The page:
The politico-military errors of Roosevelt and his advisers also precipitated the situation into war. If Mr. Roosevelt had not known the power and war preparations of Japan and how helpless the American possessions in the Pacific were, his information machinery was defective. If, however, he had known them, then it was rash and highly indiscreet to have pressed Japan with hard taxing conditions, and which left it with no other choice but war or a shameful retreat.

The observers who voiced out their opinions are not enemies of America nor friends of Japan. They long for the return of the Americans but are furious at the lack of foresight and skill, and the stupidity displayed by the American leaders. What remains for the people to do, if not to collaborate with the new regime, is to work for and with them in order to survive.

On the other hand, the causes of Japanese victory can be attributed firstly to their gigantic preparations. In order to carry out their effective attacks and successful landings almost simultaneously in such distant points as Hawaii, Guam, Wake Island, various points in the Philippines, Siam, and Hongkong, the Japanese war machine must have been not only well-lubricated but its bearing must have been perfect and the synchronization of its movements well-coordinated. It was evident that the attacking forces did not come directly from the Japanese mainland but were already positioned in nearby islands, probably Formosa.

Also, the Japanese had learned much from the German campaigns in Europe. They have new offensive strategies which I don’t believe they copied. They limited some techniques but improved on theirs. The Japanese carried out drastic and suprise air attacks to destroy enemy planes and paralyze the communications with the rearguard. They made rapid and sustained attacks along the length of roads, advancing and entering as far as possible to avoid frontal battles and so as not to give the enemy time to organize frontal defenses and establish themselves in positions of advantage. They used these German tactics with flexible variances and obtained the same results in the Philippines as they did in Europe.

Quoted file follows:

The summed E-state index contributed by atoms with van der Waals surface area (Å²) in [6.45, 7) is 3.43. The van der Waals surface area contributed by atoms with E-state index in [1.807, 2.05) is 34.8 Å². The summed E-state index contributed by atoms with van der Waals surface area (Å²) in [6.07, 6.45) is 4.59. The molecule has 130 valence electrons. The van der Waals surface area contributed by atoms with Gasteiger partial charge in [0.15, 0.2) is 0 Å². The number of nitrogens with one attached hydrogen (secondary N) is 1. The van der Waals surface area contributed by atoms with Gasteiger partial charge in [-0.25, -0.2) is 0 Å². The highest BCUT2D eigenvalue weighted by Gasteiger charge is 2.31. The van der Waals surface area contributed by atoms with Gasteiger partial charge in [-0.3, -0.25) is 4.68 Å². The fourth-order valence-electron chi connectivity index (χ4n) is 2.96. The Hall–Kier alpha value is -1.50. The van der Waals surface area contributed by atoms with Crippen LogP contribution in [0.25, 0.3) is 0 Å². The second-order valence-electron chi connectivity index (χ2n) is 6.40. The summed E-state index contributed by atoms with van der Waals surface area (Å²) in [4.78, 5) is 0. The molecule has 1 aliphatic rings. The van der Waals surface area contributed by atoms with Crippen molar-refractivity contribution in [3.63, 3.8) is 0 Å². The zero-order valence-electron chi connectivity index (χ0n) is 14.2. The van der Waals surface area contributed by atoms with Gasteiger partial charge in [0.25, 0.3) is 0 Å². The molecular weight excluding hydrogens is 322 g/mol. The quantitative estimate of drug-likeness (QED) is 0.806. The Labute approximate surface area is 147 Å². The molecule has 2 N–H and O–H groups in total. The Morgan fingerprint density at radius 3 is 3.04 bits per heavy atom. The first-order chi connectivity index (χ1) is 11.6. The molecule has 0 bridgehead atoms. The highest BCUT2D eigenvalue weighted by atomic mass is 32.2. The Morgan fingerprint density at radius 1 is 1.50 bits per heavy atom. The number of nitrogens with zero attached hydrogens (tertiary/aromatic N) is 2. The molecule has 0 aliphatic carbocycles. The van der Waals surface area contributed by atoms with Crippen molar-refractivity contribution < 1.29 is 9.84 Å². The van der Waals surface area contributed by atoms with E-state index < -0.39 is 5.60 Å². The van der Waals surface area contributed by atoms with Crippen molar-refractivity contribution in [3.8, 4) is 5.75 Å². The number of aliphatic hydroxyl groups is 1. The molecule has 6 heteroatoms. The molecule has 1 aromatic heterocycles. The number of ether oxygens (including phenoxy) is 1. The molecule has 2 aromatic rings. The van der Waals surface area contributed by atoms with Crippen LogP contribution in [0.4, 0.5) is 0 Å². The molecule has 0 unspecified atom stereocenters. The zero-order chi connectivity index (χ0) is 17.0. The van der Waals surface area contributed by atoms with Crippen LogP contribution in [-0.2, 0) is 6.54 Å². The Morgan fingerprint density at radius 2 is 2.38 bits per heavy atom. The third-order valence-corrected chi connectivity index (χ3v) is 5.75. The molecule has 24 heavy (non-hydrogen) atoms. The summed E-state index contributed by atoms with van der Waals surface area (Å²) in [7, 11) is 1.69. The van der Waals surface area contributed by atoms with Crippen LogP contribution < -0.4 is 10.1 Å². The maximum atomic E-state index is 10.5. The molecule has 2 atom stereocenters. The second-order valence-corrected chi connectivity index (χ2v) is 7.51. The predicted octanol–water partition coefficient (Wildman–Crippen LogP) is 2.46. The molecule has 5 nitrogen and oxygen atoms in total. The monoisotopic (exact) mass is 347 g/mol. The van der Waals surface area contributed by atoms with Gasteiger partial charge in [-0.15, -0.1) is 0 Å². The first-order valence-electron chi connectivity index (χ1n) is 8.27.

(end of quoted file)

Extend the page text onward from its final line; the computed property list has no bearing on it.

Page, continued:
Japanese victory can be attributed also to the fighting spirit of the troops. Aside from the personal valor of the Japanese which evolved from patriotism to a loyalty bordering on religious fanaticism, aside from their indifference to death for a national cause, the Japanese believe personally that either Japan wins once and for all or sinks into oblivion: either Japan gets rich from the spoils of the three empires and the wealth of the white race or it is submerged in abject national and personal misery.

Another asset which led to the Japanese victory is their numerical superiority. It is difficult to determine for sure and evaluate this point. The Japanese have never revealed numbers or figures. But judging from the testimony of witnesses of actual battles and from what we have seen in Manila, their numerical superiority in men and armaments is, from all respects, evident. The quality of some of their equipments as tanks and cannons, cannot be more excellent nor as big and imposing as those of the Americans, but as soldiers, they are veterans of their campaigns: the man knows the equipment.